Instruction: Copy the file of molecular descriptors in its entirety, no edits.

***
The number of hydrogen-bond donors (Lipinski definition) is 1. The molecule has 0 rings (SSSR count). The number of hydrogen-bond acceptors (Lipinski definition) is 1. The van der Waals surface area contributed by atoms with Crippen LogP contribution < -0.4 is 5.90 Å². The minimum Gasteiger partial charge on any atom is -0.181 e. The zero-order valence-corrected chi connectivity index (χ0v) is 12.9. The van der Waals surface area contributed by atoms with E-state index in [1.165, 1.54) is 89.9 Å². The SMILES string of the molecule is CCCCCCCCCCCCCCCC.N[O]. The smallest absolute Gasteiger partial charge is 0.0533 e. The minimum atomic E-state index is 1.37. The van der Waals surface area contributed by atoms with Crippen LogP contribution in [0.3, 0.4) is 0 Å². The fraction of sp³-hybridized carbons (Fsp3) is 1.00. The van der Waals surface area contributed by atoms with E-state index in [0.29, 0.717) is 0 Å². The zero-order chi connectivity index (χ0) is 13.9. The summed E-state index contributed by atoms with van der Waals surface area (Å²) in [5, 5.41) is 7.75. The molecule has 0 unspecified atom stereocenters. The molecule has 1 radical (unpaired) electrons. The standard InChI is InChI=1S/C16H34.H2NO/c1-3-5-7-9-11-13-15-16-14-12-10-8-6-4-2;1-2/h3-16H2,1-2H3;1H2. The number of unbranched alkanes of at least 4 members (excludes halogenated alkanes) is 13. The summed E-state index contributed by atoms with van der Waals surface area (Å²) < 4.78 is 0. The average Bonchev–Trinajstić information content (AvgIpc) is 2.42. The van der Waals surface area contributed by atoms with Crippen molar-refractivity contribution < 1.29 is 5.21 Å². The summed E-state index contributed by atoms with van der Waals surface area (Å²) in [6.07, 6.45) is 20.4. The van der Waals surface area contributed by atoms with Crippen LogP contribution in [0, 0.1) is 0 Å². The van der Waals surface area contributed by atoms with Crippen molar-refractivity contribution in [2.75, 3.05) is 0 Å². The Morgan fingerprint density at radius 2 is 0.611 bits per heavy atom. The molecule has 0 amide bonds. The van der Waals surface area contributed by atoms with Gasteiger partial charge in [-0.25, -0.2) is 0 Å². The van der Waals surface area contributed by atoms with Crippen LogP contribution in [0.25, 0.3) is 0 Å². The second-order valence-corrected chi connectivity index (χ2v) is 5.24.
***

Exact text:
The number of hydrogen-bond donors (Lipinski definition) is 1. The molecule has 0 rings (SSSR count). The number of hydrogen-bond acceptors (Lipinski definition) is 1. The van der Waals surface area contributed by atoms with Crippen LogP contribution < -0.4 is 5.90 Å². The minimum Gasteiger partial charge on any atom is -0.181 e. The zero-order valence-corrected chi connectivity index (χ0v) is 12.9. The van der Waals surface area contributed by atoms with E-state index in [1.165, 1.54) is 89.9 Å². The SMILES string of the molecule is CCCCCCCCCCCCCCCC.N[O]. The smallest absolute Gasteiger partial charge is 0.0533 e. The minimum atomic E-state index is 1.37. The van der Waals surface area contributed by atoms with Crippen LogP contribution in [0.3, 0.4) is 0 Å². The fraction of sp³-hybridized carbons (Fsp3) is 1.00. The van der Waals surface area contributed by atoms with E-state index in [0.29, 0.717) is 0 Å². The zero-order chi connectivity index (χ0) is 13.9. The summed E-state index contributed by atoms with van der Waals surface area (Å²) in [5, 5.41) is 7.75. The molecule has 0 unspecified atom stereocenters. The molecule has 1 radical (unpaired) electrons. The standard InChI is InChI=1S/C16H34.H2NO/c1-3-5-7-9-11-13-15-16-14-12-10-8-6-4-2;1-2/h3-16H2,1-2H3;1H2. The number of unbranched alkanes of at least 4 members (excludes halogenated alkanes) is 13. The summed E-state index contributed by atoms with van der Waals surface area (Å²) < 4.78 is 0. The average Bonchev–Trinajstić information content (AvgIpc) is 2.42. The van der Waals surface area contributed by atoms with Crippen molar-refractivity contribution < 1.29 is 5.21 Å². The summed E-state index contributed by atoms with van der Waals surface area (Å²) in [6.07, 6.45) is 20.4. The van der Waals surface area contributed by atoms with Crippen LogP contribution in [0, 0.1) is 0 Å². The van der Waals surface area contributed by atoms with Crippen molar-refractivity contribution in [2.75, 3.05) is 0 Å². The Morgan fingerprint density at radius 2 is 0.611 bits per heavy atom. The molecule has 0 amide bonds. The van der Waals surface area contributed by atoms with Gasteiger partial charge in [-0.25, -0.2) is 0 Å². The van der Waals surface area contributed by atoms with Crippen LogP contribution in [0.25, 0.3) is 0 Å². The second-order valence-corrected chi connectivity index (χ2v) is 5.24.